Reading Ranciere on Jacotot (Ignorant Schoolmaster) I have been thinking about the idea of constraint, of force, or the subordination of one will to another without sacrificing the equality of intelligences. ("Entre l'eleve et le maitre s'etait etabli un pur rapport de volonte a volunte..."p25) The student's will is subjected to that of the teacher, but the intelligences of the teacher and student are separate and equal.
I made this one up for the English for Activists class I teach. The first class of the new season came one month after the 3/11/2011 great Tohoku Earthquake and resulting nuclear disaster, on the day the disaster was rated a Level 7 -- the highest level of nuclear accident on a global scale.
I wanted a way for the group to share about this enormous disaster that we all confront and all share. Inspired by the "Head, Heart, and Hands" activity in Educating for a Change, I drew six icons on index cards: a heart, an ear, an eye, a hand, a mouth, and a question mark. (I made three sets.)
This role play activity is based on setsubun, the Japanese festival of the coming spring, held in early February. One feature of setsubun is the mamemaki, ritual bean-throwing to chase away demons. I learned from a local shinto priest that the practice is based on the peasants' struggle to survive the winter. The demons represent hunger, death, disease and the beans -- the most nutritious food available at that time of year -- represent health and potential growth, the power to survive until spring.
A warm-up activity that raises (!) the question of power, what/who is powerful and what is not. Should be done quickly, but may lead to discussion that deserves time. This could be a good warm-up for a fuller discussion/analysis using, for example, the power line activity.
- Group sitting in chairs, warn them that they need to ready to stand up quickly.
- Joker starts by naming something s/he thinks is clearly powerful -- for example, "CEO" -- and pointing to the next (or another) person.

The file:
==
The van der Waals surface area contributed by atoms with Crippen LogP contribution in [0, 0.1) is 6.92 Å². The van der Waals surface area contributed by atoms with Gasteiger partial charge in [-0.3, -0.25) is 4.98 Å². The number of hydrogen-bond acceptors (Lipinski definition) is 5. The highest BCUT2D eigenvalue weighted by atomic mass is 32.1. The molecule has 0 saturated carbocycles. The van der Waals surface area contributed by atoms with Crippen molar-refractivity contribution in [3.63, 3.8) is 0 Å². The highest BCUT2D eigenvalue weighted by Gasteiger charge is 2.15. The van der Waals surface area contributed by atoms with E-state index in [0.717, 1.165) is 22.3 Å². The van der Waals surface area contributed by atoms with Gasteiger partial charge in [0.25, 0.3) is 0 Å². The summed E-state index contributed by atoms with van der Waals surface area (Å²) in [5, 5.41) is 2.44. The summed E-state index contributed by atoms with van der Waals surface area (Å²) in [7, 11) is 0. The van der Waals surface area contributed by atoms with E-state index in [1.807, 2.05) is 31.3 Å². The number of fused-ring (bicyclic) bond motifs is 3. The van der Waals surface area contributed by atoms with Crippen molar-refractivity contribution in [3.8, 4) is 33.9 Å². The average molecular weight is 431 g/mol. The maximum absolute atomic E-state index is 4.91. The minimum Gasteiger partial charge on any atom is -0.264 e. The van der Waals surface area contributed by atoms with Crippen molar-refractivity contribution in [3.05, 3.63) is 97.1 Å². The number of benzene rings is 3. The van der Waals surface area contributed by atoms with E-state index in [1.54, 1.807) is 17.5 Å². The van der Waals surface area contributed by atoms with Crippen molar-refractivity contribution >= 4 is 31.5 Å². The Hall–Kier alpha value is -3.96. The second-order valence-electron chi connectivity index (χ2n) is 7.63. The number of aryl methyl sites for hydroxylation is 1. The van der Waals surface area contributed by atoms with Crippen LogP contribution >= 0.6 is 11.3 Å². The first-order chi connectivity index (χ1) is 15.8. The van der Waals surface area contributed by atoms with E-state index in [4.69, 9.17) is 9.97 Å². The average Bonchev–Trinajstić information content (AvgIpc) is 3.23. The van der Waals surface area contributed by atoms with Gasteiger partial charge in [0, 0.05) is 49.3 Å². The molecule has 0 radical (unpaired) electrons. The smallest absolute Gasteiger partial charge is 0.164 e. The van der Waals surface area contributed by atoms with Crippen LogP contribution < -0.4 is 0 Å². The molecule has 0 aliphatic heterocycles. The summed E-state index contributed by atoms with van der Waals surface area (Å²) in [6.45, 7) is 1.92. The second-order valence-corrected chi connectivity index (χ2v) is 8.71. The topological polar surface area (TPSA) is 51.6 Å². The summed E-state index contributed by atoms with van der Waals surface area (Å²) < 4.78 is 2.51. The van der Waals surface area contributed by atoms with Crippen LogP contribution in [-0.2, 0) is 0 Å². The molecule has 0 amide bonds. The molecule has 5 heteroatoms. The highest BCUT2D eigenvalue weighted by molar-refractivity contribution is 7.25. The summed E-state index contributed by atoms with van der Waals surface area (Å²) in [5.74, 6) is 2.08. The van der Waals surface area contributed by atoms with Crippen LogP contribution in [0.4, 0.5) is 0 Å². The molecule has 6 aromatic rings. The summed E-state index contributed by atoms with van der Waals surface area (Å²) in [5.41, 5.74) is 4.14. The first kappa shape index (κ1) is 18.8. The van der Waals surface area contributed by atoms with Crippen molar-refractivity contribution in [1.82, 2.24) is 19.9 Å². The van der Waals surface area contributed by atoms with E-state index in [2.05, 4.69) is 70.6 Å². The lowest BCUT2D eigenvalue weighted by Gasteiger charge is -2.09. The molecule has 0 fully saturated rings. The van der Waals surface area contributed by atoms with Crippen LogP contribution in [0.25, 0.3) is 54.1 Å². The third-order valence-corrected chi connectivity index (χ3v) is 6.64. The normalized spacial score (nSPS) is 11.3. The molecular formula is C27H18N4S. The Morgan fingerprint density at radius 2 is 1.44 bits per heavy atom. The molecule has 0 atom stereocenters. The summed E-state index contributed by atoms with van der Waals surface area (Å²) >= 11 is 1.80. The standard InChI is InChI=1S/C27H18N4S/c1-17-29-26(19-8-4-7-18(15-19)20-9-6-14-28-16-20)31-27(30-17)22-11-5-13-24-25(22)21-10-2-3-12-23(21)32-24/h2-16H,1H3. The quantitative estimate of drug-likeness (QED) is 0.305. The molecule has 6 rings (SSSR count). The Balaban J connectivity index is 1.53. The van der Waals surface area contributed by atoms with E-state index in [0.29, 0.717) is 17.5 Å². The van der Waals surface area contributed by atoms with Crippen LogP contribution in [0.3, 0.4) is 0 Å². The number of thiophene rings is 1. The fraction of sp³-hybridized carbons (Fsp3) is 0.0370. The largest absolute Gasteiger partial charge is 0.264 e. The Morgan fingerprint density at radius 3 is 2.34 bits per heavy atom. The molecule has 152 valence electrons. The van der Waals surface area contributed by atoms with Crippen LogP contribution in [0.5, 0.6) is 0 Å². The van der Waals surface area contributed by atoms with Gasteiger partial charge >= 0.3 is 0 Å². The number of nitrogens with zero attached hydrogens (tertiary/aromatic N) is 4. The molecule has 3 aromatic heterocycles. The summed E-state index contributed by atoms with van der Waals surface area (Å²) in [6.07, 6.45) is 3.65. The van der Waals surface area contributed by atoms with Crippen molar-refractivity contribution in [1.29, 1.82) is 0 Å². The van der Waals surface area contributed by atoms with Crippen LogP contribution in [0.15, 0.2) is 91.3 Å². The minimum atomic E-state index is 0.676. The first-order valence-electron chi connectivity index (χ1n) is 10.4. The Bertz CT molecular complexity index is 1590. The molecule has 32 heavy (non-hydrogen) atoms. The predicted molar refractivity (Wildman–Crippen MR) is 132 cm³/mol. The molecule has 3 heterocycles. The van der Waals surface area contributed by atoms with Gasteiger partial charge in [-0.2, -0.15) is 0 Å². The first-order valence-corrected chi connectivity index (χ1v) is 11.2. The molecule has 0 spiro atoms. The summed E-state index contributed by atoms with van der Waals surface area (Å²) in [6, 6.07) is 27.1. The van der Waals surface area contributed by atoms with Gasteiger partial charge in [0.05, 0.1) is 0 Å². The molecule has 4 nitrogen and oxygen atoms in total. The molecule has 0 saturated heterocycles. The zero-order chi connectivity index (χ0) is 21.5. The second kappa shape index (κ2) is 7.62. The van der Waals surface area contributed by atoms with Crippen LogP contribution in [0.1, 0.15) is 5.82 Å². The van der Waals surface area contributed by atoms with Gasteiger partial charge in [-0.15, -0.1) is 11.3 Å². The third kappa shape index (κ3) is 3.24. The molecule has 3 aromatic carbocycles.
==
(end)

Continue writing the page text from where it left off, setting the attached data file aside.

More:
How to make it easier for people to visualize the course content and then suggest improvements? How to stimulate thinking by making abstractions physical?
Get a dozen cardboard boxes (or other 3-dimensional objects) of different sizes, label each so that it represents a different aspect of the course, for example one box could be tagged: "Writing journal entries on the course website" or "meeting with union activist" or "watching film Human Resources" or "student participation"...
A simple way to help people tell a story by providing prompts that keep the story moving and demand richer description and reflection.
Sitting in a circle, participants take turns telling a story with the facilitator (or as Boal says, the Joker) providing the links:
Participant 1: "My friend called me this morning and told me she was going to quit school..."
Participant 2: "...she needs to make money and she feels like school has no meaning."
A nice way to dig under obvious truths. I learned the basic technique here from Emily Schnee, from whom I learn so much. I have found that many students experience this as a revelation because it calls on them to question again and again when they are typically called on to give one answer.
Take a simple statement of an identity (I am a teacher), or a problem (I don't have enough time to do work I want to do), or just about any simple sentence (slugs leave a trail)...
The player says her/his sentence out loud, then one person asks "why?"
What makes games useful in learning is not just that they get people participating, that they involve physical movement and responding to a changing environment, that they require creativity and quick responses, that they create a kind of mini-world in which what we say and do has immediate and obvious relevance and measurable impact, not just that they are fun...
This is a simple tool for equalizing participation in small group discussion and raising awareness of how much people speak. It's probably not original, but I can't recall seeing it before.
In a smallish group (ten people) in one of my courses, I prepared a set of chits -- small rectangular pieces of card stock (cut up index cards) -- and gave each participant five chits (including me).
In my current English for Activists (EFA) course in Tokyo for Labor Now, I have started out by having participants create a learning strategy for the course. I introduced the Que, Para Que, Como, Quien/Con Quienes, Con Que, Donde, Cuando format from Alforja, Vol 1. (El Camino Logico).
The WHAT is simply our course title: English for Activists (most participants are returning, so there is a pretty good sense of what EFA has meant. In any case, defining our objectives fleshes this out.